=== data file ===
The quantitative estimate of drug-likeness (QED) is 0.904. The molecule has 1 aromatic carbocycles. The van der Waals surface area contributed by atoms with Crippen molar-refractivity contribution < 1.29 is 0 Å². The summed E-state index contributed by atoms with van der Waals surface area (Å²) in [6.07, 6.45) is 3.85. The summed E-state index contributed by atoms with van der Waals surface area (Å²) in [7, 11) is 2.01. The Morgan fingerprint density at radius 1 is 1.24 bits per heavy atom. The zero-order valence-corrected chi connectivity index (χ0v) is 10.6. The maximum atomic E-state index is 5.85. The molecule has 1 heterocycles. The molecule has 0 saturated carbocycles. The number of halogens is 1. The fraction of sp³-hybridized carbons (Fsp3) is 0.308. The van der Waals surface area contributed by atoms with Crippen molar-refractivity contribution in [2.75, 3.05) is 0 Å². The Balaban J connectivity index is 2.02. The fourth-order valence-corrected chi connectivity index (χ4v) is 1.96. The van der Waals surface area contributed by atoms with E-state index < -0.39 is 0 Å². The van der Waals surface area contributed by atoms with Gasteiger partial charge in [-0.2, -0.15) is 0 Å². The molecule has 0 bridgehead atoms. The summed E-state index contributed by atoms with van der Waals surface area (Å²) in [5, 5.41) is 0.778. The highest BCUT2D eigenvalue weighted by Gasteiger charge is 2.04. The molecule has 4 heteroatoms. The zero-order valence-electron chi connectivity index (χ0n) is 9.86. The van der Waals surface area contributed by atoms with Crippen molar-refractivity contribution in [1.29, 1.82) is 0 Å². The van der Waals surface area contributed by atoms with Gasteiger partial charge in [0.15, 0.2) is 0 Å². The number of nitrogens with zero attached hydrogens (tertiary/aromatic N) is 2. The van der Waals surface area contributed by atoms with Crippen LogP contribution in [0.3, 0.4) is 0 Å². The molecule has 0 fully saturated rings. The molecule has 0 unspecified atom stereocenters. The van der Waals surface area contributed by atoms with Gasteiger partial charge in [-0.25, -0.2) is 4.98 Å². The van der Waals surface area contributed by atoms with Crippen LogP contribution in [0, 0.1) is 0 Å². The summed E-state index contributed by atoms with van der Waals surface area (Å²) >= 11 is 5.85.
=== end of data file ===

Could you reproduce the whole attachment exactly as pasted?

The quantitative estimate of drug-likeness (QED) is 0.904. The molecule has 1 aromatic carbocycles. The van der Waals surface area contributed by atoms with Crippen molar-refractivity contribution < 1.29 is 0 Å². The summed E-state index contributed by atoms with van der Waals surface area (Å²) in [6.07, 6.45) is 3.85. The summed E-state index contributed by atoms with van der Waals surface area (Å²) in [7, 11) is 2.01. The Morgan fingerprint density at radius 1 is 1.24 bits per heavy atom. The zero-order valence-corrected chi connectivity index (χ0v) is 10.6. The maximum atomic E-state index is 5.85. The molecule has 1 heterocycles. The molecule has 0 saturated carbocycles. The number of halogens is 1. The fraction of sp³-hybridized carbons (Fsp3) is 0.308. The van der Waals surface area contributed by atoms with Crippen molar-refractivity contribution in [2.75, 3.05) is 0 Å². The Balaban J connectivity index is 2.02. The fourth-order valence-corrected chi connectivity index (χ4v) is 1.96. The van der Waals surface area contributed by atoms with E-state index < -0.39 is 0 Å². The van der Waals surface area contributed by atoms with Gasteiger partial charge in [-0.2, -0.15) is 0 Å². The molecule has 0 bridgehead atoms. The summed E-state index contributed by atoms with van der Waals surface area (Å²) in [5, 5.41) is 0.778. The highest BCUT2D eigenvalue weighted by Gasteiger charge is 2.04. The molecule has 4 heteroatoms. The zero-order valence-electron chi connectivity index (χ0n) is 9.86. The van der Waals surface area contributed by atoms with Crippen molar-refractivity contribution in [1.29, 1.82) is 0 Å². The van der Waals surface area contributed by atoms with Gasteiger partial charge in [0.15, 0.2) is 0 Å². The number of nitrogens with zero attached hydrogens (tertiary/aromatic N) is 2. The van der Waals surface area contributed by atoms with Crippen LogP contribution in [0.3, 0.4) is 0 Å². The molecule has 0 fully saturated rings. The molecule has 0 unspecified atom stereocenters. The van der Waals surface area contributed by atoms with Gasteiger partial charge in [-0.25, -0.2) is 4.98 Å². The van der Waals surface area contributed by atoms with Crippen LogP contribution in [0, 0.1) is 0 Å². The summed E-state index contributed by atoms with van der Waals surface area (Å²) >= 11 is 5.85.